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Government Practice News


19 Post found
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Posted on: Jul 9, 2019

A city of Fort Wayne “pay-to-play” ordinance causing widespread apprehension to government contractors across the state was recently ruled unenforceable by an Allen County judge.

Posted on: Jun 19, 2019

After receiving her fifteenth parking ticket as a result of having her tires “chalked,” Alison Taylor had enough and filed a lawsuit against the city of Saginaw, MI, for violation of her Fourth Amendment right against unreasonable searches. After the district court granted the city’s motion to dismiss, Taylor appealed to the Sixth Circuit Court of Appeals.

Posted on: Jun 19, 2019

On July 1, most of the legislation passed by the General Assembly during the 2019 session will become law. If you have municipal clients or work frequently with local government entities, check out Aim’s 2019 Statehouse Report for information on all the new laws with municipal impact.

Posted on: May 9, 2019

When is a tax cut not really a tax cut? An issue currently contemplated by Congress might make Hoosiers’ tax burden a little “SALTier” come next April.

Posted on: Apr 15, 2019

The Indiana Supreme Court recently granted transfer to review a case that will dictate when increased compensation is owed for the condemnation of residential or agricultural property. When taking property, Indiana government entities typically must pay the full value of property condemned for public use. In 2006, the General Assembly passed a statute that required governments to go further and pay additional compensation for condemnation of residential or agricultural property.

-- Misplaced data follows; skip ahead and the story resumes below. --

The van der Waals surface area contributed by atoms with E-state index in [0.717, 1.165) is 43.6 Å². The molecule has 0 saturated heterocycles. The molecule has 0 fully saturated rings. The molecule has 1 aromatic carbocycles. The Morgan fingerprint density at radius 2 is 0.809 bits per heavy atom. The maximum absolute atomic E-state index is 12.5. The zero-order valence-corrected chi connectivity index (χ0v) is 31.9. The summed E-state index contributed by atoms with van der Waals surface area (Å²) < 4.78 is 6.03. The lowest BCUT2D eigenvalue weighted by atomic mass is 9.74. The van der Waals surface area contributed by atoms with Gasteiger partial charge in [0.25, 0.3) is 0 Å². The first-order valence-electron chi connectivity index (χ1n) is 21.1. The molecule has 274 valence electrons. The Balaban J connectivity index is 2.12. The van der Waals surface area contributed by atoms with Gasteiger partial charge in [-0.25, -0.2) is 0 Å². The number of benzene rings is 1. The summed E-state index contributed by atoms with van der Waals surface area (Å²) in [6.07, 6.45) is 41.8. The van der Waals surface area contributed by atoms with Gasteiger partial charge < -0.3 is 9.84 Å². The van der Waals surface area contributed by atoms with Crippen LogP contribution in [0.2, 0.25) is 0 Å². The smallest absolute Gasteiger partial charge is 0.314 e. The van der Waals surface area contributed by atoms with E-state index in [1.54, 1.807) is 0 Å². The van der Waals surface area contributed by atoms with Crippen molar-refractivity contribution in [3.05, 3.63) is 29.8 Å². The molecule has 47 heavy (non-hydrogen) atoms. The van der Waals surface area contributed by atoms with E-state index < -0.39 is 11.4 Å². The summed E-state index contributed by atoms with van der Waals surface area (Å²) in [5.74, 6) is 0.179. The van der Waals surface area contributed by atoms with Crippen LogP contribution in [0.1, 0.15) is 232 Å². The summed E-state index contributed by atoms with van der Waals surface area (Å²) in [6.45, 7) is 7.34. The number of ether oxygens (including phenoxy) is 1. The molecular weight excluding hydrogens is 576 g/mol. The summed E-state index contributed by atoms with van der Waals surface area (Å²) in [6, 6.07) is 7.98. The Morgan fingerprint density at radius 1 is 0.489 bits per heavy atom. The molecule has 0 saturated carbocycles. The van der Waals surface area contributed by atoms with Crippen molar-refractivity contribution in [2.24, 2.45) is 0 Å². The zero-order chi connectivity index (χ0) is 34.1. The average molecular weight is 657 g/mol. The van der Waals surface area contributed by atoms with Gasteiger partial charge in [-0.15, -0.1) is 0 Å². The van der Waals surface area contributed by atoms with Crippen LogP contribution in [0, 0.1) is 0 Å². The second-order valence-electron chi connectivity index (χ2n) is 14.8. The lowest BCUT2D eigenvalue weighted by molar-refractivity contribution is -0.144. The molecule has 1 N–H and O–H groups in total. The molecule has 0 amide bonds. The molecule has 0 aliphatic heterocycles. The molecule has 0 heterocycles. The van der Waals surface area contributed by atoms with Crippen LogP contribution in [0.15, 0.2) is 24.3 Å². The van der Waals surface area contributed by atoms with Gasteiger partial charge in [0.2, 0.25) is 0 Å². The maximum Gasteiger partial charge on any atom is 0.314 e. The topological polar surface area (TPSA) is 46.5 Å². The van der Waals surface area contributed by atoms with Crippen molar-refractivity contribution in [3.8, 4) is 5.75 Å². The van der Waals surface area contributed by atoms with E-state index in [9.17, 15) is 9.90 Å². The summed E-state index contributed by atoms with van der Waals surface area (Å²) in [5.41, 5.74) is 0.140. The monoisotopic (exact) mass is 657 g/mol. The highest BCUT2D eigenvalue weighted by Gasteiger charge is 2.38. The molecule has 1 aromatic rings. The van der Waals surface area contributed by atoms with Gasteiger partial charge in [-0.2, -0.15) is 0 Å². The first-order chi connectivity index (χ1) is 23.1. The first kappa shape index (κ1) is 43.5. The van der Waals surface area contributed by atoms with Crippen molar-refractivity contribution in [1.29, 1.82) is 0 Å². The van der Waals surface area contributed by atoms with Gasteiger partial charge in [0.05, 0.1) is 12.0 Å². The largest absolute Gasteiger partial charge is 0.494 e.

Posted on: Mar 20, 2019

In the wake of a record number of school shootings in 2018, school districts are looking to improve threat assessment measures and enhance school safety. The ability to share information is a critical tool to further these efforts but can be difficult to do in an environment where the Family Educational Rights and Privacy Act (FERPA) applies.

Posted on: Feb 27, 2019

On February 20, 2019, the Supreme Court of the United States ruled unanimously in the case of Timbs v. Indiana that the Constitution’s prohibition on excessive fines applies to state and local governments, limiting their ability to impose fines and seize property.

Posted on: Feb 21, 2019

Most people pursuing public service loan forgiveness discover at some point that they don't qualify, for one technical reason or another. That may be because their loan type is ineligible or they're not in the right repayment plan.

Posted on: Feb 15, 2019

When the Bird and Lime scooters popped up in Indianapolis last summer, adults and youngsters alike were jumping at the opportunity to quickly zip around the city. However, it came as no surprise to the legal community the amount of litigation and legal issues that popped up with this new mode of transportation.


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